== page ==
Former Rep. Harbin works for affordable housing
What ever happened to former state Rep. Bev Harbin?
Answer: Bev Harbin, whose appointment to a legislative vacancy in 2005 was followed by calls for her resignation after a criminal record was uncovered, has moved on from politics, working as an advocate for affordable housing.
Gov. Linda Lingle selected Harbin as an interim appointment to represent the Downtown-Chinatown area. She served one session before losing in the primary election to Rep. Karl Rhoads.
Since that defeat, Harbin said, she has foregone a return to lobbying in favor of working with residents of her former district to preserve affordable housing units. Last year, she worked with Faith Action for Community Equity to form the group Ohana Housing-Network Oahu, an advocacy group of tenants from six affordable housing properties in the area
"It has been an unbelievable experience because I get to work with the real people that live and work in these affordable buildings," she said.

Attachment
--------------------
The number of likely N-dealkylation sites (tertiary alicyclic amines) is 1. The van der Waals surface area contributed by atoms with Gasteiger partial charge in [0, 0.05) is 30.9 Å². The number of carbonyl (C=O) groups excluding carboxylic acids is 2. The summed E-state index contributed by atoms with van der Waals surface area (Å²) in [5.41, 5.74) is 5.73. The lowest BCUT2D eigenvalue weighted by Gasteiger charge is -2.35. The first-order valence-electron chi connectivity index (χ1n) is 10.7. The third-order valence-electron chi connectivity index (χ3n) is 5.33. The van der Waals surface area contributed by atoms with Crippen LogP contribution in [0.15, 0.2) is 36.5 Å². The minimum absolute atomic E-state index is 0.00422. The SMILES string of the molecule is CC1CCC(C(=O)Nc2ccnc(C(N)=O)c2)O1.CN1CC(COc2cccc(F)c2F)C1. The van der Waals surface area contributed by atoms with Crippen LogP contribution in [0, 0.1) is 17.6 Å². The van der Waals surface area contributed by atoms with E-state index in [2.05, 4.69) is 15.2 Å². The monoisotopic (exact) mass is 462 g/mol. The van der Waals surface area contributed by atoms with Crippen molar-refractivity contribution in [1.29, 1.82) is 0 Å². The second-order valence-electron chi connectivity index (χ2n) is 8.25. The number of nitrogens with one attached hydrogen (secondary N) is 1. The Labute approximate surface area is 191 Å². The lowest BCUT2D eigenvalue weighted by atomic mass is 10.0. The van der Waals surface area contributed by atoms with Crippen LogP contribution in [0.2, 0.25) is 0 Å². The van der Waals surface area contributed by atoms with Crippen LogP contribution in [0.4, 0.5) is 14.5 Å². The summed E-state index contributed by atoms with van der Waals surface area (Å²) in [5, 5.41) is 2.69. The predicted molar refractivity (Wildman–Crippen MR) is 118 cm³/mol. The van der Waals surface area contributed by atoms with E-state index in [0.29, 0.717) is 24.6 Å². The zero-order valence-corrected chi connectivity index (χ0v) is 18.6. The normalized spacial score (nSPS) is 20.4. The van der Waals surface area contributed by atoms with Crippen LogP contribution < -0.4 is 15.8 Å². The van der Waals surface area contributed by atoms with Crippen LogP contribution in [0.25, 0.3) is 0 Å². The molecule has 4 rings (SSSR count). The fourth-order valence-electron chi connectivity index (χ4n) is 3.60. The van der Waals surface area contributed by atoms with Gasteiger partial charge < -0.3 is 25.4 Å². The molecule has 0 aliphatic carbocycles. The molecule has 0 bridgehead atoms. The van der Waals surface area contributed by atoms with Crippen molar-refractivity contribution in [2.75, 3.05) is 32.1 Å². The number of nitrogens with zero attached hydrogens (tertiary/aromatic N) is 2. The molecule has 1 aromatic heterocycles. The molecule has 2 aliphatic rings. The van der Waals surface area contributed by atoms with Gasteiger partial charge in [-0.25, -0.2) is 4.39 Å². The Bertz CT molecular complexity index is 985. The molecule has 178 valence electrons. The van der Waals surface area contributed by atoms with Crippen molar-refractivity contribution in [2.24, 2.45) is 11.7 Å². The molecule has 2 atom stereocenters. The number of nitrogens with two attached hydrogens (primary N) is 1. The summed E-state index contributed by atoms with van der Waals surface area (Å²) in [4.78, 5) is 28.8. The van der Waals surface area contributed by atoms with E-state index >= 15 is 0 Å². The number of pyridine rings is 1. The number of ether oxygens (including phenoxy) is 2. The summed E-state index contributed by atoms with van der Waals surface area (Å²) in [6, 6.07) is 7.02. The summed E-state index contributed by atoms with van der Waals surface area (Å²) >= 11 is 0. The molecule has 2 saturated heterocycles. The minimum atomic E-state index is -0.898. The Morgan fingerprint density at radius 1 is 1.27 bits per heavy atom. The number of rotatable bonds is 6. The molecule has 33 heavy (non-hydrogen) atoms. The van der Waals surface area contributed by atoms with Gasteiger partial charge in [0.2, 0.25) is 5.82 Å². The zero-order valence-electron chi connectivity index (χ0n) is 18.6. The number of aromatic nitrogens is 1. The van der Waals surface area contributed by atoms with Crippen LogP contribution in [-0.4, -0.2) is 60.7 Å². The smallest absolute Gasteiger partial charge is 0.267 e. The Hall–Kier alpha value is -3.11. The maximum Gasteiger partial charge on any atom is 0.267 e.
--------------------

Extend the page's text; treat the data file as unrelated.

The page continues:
Harbin, a former lobbyist and small business advocate, was appointed to the state House to fill a vacancy created when longtime Democrat Ken Hiraki accepted a private sector job with one year left on his term. Local Democrats criticized the move, noting that Harbin had only joined the party after Hiraki stepped down.
Weeks later, Democrats and Republicans, including Lingle, asked her to resign after it was learned that she had a 1987 criminal record for passing bad checks and that she owed $123,000 in back taxes.
Lingle said she wouldn't have appointed her had Harbin disclosed the information in her application. Harbin refused to resign, saying the charges stemmed from a legal dispute and she did not believe anything about her past was embarrassing to her or the administration.
Harbin has no plans to run for office again, but she is thankful for the experience. "As much as I was kicked around," she said, "it has really opened doors for me with the actual people I'm working with now."
This update was written by Star-Bulletin reporter B.J. Reyes.
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